• James DeVita

Cedar Beach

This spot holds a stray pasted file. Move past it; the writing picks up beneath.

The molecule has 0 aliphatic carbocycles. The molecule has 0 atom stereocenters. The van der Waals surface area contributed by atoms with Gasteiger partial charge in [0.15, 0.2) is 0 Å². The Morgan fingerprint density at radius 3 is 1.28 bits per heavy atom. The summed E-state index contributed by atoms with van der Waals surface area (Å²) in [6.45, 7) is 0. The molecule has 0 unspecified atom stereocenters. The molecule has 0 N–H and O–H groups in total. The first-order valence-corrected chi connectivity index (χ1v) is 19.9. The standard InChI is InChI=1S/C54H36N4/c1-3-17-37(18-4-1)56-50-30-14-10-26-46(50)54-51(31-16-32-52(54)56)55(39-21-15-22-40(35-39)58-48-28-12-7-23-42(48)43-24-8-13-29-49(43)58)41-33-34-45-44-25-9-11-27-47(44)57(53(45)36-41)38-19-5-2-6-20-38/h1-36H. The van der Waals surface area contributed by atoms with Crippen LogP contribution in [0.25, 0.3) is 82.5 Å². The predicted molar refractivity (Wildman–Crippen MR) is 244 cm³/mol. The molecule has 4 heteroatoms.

The ocean can be so very still at times—a sleek, as Melville called it—but not because of the whales beneath but from a mildness of manner of the day above, and of the wind, and the tide. Such moments I find are few these days, but I have seen them. I have stood within them. A stillness beyond description, a mere whispering of wind and waves that seemed to be saying over and over again, “Shhh . . . shhh . . . everything’s okay.” As a boy of fifteen, standing hip-deep in the sea, surfcasting as the sun rose over the ocean, I have been engulfed by this kind of calm. Water, wind, me, the world, quieted. Moments which, decades later, I can never forget. And now, in this time of anxiety and age, when we download meditation apps which ask us to picture a happy place, a place of peace and safety, this is where I go. And I am fifteen again. And I am happy. For untold hours was I happy then, with nothing but ocean, line and lure, to ponder on. What was that time? Such simplicity of hope, perhaps. I see still the silver-skinned lure glittering beneath the surface in the newly spilled sunlight, the water barely brightened; I see still a little-boy’s bare feet and skinny legs standing on the ocean floor, so clear was the water; I see still a little boy hoping only to meet a fish. And that is all. That was the extent of expectation. So silent. So alone. And yet, no fear. What was that time?

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